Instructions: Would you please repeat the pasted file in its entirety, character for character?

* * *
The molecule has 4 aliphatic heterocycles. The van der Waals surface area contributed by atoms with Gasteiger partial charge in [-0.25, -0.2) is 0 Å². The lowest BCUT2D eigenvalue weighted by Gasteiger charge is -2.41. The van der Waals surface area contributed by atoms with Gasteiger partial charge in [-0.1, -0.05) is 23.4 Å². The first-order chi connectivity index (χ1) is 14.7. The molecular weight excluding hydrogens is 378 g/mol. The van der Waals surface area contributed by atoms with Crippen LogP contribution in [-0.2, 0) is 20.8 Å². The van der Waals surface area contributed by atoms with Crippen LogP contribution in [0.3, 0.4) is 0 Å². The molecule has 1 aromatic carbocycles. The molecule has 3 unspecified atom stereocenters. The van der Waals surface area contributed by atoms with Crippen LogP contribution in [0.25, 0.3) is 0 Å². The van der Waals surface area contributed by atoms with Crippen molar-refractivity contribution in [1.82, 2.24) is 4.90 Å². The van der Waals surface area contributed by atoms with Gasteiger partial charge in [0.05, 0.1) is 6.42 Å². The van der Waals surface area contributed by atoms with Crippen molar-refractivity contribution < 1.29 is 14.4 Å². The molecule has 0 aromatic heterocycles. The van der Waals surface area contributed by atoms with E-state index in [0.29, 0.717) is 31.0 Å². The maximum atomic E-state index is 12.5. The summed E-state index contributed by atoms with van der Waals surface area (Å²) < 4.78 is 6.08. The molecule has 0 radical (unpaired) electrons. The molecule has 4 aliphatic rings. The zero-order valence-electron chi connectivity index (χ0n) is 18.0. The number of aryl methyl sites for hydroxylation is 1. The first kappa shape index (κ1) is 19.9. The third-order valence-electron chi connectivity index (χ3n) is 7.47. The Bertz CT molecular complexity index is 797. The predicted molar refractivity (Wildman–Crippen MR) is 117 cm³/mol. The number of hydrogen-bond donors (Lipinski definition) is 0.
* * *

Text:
The molecule has 4 aliphatic heterocycles. The van der Waals surface area contributed by atoms with Gasteiger partial charge in [-0.25, -0.2) is 0 Å². The lowest BCUT2D eigenvalue weighted by Gasteiger charge is -2.41. The van der Waals surface area contributed by atoms with Gasteiger partial charge in [-0.1, -0.05) is 23.4 Å². The first-order chi connectivity index (χ1) is 14.7. The molecular weight excluding hydrogens is 378 g/mol. The van der Waals surface area contributed by atoms with Crippen LogP contribution in [-0.2, 0) is 20.8 Å². The van der Waals surface area contributed by atoms with Crippen LogP contribution in [0.3, 0.4) is 0 Å². The molecule has 1 aromatic carbocycles. The molecule has 3 unspecified atom stereocenters. The van der Waals surface area contributed by atoms with Crippen LogP contribution in [0.25, 0.3) is 0 Å². The van der Waals surface area contributed by atoms with Crippen molar-refractivity contribution in [1.82, 2.24) is 4.90 Å². The van der Waals surface area contributed by atoms with Gasteiger partial charge in [0.05, 0.1) is 6.42 Å². The van der Waals surface area contributed by atoms with Crippen molar-refractivity contribution < 1.29 is 14.4 Å². The molecule has 0 aromatic heterocycles. The van der Waals surface area contributed by atoms with E-state index in [0.29, 0.717) is 31.0 Å². The maximum atomic E-state index is 12.5. The summed E-state index contributed by atoms with van der Waals surface area (Å²) < 4.78 is 6.08. The molecule has 0 radical (unpaired) electrons. The molecule has 4 aliphatic rings. The zero-order valence-electron chi connectivity index (χ0n) is 18.0. The number of aryl methyl sites for hydroxylation is 1. The first kappa shape index (κ1) is 19.9. The third-order valence-electron chi connectivity index (χ3n) is 7.47. The Bertz CT molecular complexity index is 797. The predicted molar refractivity (Wildman–Crippen MR) is 117 cm³/mol. The number of hydrogen-bond donors (Lipinski definition) is 0.